After the Constitution was signed on September 17, 1787 it had to be approved by 2/3 of the states to become law.
To amend the Constitution the Founding Fathers required 2/3 of both Houses of Congress to approve an amendment. But instead of also requiring 2/3 of the state legislatures to approve amendments to the Constitution they set a higher standard of 3/4 of the state legislatures to approve amendments.
Our Founding Fathers set a high bar to amend the Constitution to protect it from being changed too easily by political factions. This is exactly what happened in Turkey in 2017 when they changed their constitution by a simple majority referendum vote and replaced their democracy with what amounts to a dictatorship.
Clearly a simple majority is too low a bar to change our Constitution. But requiring 3/4 of the state legislatures to approve an amendment is too high a bar. As a result 3/4 is so difficult to achieve that needed and necessary amendments to our Constitution sometimes can’t get passed.
Requiring 2/3 of the state legislatures to approve a Constitutional amendment is just the right level: not too low and not too high. 2/3 is enough and would make our Constitution better by allowing more needed and necessary amendments to be passed.
If 2/3 of the states were good enough in 1787 to approve the original Constitution then requiring 2/3 of the states to approve future amendments should also be good enough.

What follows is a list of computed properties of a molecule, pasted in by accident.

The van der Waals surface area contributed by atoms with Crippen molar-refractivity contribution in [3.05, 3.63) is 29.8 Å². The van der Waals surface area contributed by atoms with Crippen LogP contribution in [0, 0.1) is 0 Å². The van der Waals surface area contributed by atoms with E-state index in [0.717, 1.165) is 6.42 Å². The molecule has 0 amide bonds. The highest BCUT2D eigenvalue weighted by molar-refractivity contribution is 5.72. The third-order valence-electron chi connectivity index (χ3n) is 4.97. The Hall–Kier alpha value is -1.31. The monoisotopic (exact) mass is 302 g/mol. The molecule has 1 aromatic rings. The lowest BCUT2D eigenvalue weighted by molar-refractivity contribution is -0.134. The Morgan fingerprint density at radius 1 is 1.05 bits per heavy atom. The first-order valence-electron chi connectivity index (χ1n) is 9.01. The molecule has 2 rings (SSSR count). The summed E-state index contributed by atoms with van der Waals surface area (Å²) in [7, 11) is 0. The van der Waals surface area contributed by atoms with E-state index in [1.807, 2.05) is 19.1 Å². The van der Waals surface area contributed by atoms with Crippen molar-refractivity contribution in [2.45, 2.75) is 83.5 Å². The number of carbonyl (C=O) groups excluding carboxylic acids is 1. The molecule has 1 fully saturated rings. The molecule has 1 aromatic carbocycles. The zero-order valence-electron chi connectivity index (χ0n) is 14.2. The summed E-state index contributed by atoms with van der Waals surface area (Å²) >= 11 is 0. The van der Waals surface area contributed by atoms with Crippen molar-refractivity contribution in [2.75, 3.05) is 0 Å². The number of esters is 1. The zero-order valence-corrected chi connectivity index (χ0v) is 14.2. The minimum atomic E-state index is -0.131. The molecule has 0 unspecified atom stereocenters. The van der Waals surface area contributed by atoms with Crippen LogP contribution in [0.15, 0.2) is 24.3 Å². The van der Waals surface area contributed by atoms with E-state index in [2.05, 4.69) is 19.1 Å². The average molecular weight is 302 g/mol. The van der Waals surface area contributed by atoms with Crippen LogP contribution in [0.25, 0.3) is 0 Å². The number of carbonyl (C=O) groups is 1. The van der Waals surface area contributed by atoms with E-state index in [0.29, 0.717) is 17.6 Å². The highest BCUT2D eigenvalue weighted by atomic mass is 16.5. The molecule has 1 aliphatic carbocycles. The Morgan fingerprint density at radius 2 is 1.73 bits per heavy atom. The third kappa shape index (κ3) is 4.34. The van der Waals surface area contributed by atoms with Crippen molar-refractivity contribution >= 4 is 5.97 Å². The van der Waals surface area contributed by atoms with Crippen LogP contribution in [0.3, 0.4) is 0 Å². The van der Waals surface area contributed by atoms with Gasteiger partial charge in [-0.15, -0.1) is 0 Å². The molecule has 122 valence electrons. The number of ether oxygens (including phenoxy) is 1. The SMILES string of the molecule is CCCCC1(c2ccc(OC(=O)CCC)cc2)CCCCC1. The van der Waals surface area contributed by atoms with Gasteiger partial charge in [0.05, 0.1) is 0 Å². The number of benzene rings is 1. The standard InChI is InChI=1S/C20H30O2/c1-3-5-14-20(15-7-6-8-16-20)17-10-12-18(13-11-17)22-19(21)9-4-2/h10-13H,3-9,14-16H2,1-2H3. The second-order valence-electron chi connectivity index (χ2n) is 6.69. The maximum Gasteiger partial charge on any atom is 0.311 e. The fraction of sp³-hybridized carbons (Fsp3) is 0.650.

To make our democracy better we should propose a “2/3 is Enough” amendment to the Constitution that in addition to requiring approval by 2/3 of both houses of Congress we should also require 2/3 of the state legislatures to ratify new amendments to the Constitution. Ironically it would require approval by 3/4 of the states to become law.
“Some men look at constitutions with sanctimonious reverence, and deem them…too sacred to be touched. They ascribe to the men of the preceding age a wisdom more than human, and suppose what they did to be beyond amendment. I knew that age well; I belonged to it, and labored with it….But I know also that laws and institutions must go hand in hand with the progress of the human mind…and manners and opinions change with the change of circumstances; institutions must advance also, and keep pace with the times.”
Thomas Jefferson, Letter to Samuel Kercheval, June 12, 1816.
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